We had of course mentioned it during Minifob's two previous procedures, and the anesthesiologist at that time just sort of took it in stride and never said anything more about it. I'm now being told that this was because he was at a major hospital--the best children's hospital in the state, supposedly--so they just took whatever precautions were necessary, no sweat. The kids' planned colonoscopy/endoscopy procedures are being done at an ambulatory surgery center, the staff of which is far less comfortable with the possible risk. Our doctor can't do our procedures at a full-scale hospital, because his schedule in Texas is literally to fly in Monday morning, spend all day in pre-op consults, all day Tuesday doing 8 kids' procedures back-to-back at the ambulatory center, all day Wednesday doing post-op followups, and fly out Wednesday night. We can't go to a different doctor because none of them will touch us.

So we have two options. One, fly both kids to New York and have their procedures done through his main office there, where he has more flexibility with scheduling and location. Or two, get Mr. Clod tested for malignant hyperthermia via a muscle biopsy. (Can't test the kids, because it's apparently only reliable past the age of 9 or so.) Assuming he tests negative (which is the statistical likelihood, despite it being a dominant gene,) then the ambulatory center will do the procedures on the kids. The problem with option two is that there are only 5 locations in the country that can even DO the muscle biopsy test, all in medical universities. And setting aside the cost of a plane ticket for him, and the fight to get the test covered by insurance, so far two of the five places have already said they couldn't do it for him any sooner than July.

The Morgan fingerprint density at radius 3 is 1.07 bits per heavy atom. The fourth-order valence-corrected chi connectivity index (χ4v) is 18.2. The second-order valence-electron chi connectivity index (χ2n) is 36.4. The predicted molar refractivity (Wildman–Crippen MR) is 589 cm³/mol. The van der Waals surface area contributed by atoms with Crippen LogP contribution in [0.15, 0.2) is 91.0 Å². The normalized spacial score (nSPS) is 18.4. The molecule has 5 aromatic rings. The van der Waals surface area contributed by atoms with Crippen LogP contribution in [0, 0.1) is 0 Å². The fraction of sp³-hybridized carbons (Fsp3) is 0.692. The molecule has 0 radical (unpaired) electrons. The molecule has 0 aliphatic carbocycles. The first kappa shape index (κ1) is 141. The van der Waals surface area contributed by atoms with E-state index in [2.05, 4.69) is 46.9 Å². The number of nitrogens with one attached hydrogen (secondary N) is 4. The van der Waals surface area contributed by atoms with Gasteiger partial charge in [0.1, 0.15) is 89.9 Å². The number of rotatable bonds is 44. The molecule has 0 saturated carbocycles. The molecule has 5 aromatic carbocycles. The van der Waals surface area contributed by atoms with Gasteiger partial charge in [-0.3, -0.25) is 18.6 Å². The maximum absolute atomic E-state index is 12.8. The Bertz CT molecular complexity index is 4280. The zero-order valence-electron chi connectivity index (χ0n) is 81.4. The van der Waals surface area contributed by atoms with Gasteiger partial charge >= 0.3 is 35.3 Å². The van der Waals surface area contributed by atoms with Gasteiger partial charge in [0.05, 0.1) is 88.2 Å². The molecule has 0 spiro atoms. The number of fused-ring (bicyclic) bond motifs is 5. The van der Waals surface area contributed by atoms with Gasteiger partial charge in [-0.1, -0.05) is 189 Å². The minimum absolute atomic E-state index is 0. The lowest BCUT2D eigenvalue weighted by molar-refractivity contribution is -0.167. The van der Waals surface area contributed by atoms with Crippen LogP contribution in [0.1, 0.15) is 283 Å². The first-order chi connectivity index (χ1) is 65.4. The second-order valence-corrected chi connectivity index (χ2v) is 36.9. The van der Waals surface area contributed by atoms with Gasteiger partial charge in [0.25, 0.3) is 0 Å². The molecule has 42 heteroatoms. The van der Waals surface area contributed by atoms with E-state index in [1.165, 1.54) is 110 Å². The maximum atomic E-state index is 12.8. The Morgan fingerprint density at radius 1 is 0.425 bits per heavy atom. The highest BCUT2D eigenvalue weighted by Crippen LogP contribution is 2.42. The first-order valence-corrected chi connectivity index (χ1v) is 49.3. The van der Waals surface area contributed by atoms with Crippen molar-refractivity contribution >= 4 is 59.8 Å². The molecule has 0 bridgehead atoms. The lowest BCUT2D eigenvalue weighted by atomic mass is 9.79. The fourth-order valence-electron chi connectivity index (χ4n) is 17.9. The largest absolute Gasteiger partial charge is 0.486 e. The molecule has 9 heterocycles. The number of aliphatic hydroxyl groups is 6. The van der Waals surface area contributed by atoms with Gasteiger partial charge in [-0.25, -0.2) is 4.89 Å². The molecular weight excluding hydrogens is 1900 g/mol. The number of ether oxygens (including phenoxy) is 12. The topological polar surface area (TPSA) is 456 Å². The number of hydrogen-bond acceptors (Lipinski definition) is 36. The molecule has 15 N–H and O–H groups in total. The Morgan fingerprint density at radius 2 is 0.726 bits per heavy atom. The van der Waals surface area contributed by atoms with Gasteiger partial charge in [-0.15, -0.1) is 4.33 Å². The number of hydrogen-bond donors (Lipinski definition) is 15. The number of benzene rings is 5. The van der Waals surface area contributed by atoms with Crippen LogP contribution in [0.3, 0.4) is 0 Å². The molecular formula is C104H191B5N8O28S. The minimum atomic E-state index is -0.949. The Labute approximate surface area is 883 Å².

We're continuing to look into our options. But seriously, God. I've done my time, I've worked plenty hard enough. It's someone else's turn now, yeah? (Actually, I'm thinking right about now is when I get cancer.)

monster 04-18-2011 05:31 PM


Originally Posted by Clodfobble (Post 724047)
Why, oh why, can nothing ever be fucking easy?

Because you won't sit down and take no for an answer.

Fly the kids to New York, have a mini vacation first.

I'm sorry, although those words seem so useless in this situation

footfootfoot 04-18-2011 06:05 PM

Where in New York? like, the city? Skyscrapers and everything?

Clodfobble 04-19-2011 07:21 AM

A city called Far Rockaway, not sure where that is compared to the Empire State Building. :)

jimhelm 04-19-2011 08:38 AM

don't get cancer. win the lottery. [/goodvibes]

footfootfoot 04-19-2011 09:04 AM


Originally Posted by Clodfobble (Post 724182)
A city called Far Rockaway, not sure where that is compared to the Empire State Building. :)

Far Rockaway? Seriously? That's more in the mid Atlantic than New York, but ok. It's practically at the end of the A train. Look to the lower right @~4:00 (Funny aside, the A train was where my late father wanted his ashes left so he could ride the subway forever. It's a very long train line)

footfootfoot 04-19-2011 09:06 AM